The National Cannabis Prevention and Information Centre (NCPIC) has just released the results of a recent survey, in which a large portion of marijuana users admitted driving under the influence of the drug.
Based out of the University of South Wales, the NCPIC conducted a survey on over 4,600 Australians who were at least 18 years old through social media channels such as Facebook and Twitter.
The poll found that nearly 70% of those who had used cannabis recently had in fact driven under its influence. Of those who had driven under the influence, 16% admitted to doing so on a daily basis within 5 hours of using cannabis. (Though this is not a huge surprise, having talked to many marijuana users over the years.)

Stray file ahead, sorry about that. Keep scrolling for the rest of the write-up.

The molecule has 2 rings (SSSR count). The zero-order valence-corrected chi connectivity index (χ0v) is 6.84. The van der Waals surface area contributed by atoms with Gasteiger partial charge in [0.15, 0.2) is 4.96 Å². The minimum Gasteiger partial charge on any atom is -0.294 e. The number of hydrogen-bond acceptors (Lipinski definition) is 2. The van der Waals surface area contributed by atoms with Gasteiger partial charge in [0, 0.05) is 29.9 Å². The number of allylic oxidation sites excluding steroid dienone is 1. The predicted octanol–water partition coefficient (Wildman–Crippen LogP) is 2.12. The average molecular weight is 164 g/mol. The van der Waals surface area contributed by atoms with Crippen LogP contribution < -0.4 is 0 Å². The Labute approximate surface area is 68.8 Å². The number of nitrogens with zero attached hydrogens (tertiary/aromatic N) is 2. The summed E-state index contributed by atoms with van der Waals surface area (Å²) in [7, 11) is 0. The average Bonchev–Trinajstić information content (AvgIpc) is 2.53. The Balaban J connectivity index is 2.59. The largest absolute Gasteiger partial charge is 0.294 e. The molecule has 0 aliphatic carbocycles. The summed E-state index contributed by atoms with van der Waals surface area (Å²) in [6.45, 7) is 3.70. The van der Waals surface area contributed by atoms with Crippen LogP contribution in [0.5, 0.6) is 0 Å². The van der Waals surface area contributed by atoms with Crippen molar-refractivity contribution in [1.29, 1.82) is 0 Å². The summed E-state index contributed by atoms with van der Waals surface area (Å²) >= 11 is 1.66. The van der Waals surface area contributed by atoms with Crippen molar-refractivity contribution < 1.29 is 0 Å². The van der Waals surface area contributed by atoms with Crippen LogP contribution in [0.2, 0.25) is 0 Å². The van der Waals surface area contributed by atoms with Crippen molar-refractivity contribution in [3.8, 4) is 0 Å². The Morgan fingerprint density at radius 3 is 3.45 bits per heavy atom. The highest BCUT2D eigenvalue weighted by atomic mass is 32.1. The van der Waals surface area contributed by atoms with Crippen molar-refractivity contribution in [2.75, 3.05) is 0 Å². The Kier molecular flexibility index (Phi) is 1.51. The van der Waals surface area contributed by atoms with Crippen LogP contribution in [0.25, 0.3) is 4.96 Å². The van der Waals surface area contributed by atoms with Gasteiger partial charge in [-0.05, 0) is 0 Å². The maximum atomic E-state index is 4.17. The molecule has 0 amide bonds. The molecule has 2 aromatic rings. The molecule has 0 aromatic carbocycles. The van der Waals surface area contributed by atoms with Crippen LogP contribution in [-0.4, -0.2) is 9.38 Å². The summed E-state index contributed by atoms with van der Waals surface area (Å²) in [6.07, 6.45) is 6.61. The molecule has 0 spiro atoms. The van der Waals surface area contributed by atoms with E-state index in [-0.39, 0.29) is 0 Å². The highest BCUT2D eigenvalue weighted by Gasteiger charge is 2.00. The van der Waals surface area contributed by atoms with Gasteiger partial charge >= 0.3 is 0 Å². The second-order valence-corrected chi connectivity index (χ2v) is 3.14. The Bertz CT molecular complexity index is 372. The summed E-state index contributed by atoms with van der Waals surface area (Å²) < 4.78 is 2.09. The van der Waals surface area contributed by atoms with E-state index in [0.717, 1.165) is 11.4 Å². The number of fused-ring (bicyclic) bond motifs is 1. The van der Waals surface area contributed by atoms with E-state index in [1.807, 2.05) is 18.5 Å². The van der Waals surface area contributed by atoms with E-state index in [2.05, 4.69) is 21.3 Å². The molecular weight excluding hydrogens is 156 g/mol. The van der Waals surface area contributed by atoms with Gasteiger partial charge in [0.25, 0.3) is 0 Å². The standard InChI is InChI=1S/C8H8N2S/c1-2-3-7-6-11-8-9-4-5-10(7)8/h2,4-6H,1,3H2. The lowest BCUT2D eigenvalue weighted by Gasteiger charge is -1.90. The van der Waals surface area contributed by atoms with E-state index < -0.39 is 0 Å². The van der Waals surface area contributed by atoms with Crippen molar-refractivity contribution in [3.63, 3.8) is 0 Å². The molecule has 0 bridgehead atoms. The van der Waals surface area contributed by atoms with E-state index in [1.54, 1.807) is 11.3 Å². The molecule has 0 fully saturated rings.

Senior researcher at NCPIC Dr. Peter Gates said many users were oblivious to the impact cannabis had on driving skills. He said users' attitudes conflicted with established scientific evidence, showing cannabis increased the risk of motor vehicle crashes by up to 300%.
"We know from research that any cannabis use will affect your tracking ability, your reaction time, your attention span, your awareness of distance, your coordination, concentration," Dr. Gates said. "We hear a number of myths from cannabis users like that they may be more aware of their driving when they're stoned or that they're driving slower."
Dr. Gates also pointed out that users were unaware of the risk of being drug tested, despite the rise in the number of random roadside drug tests being conducted.
"It is time for a wake-up call," he said.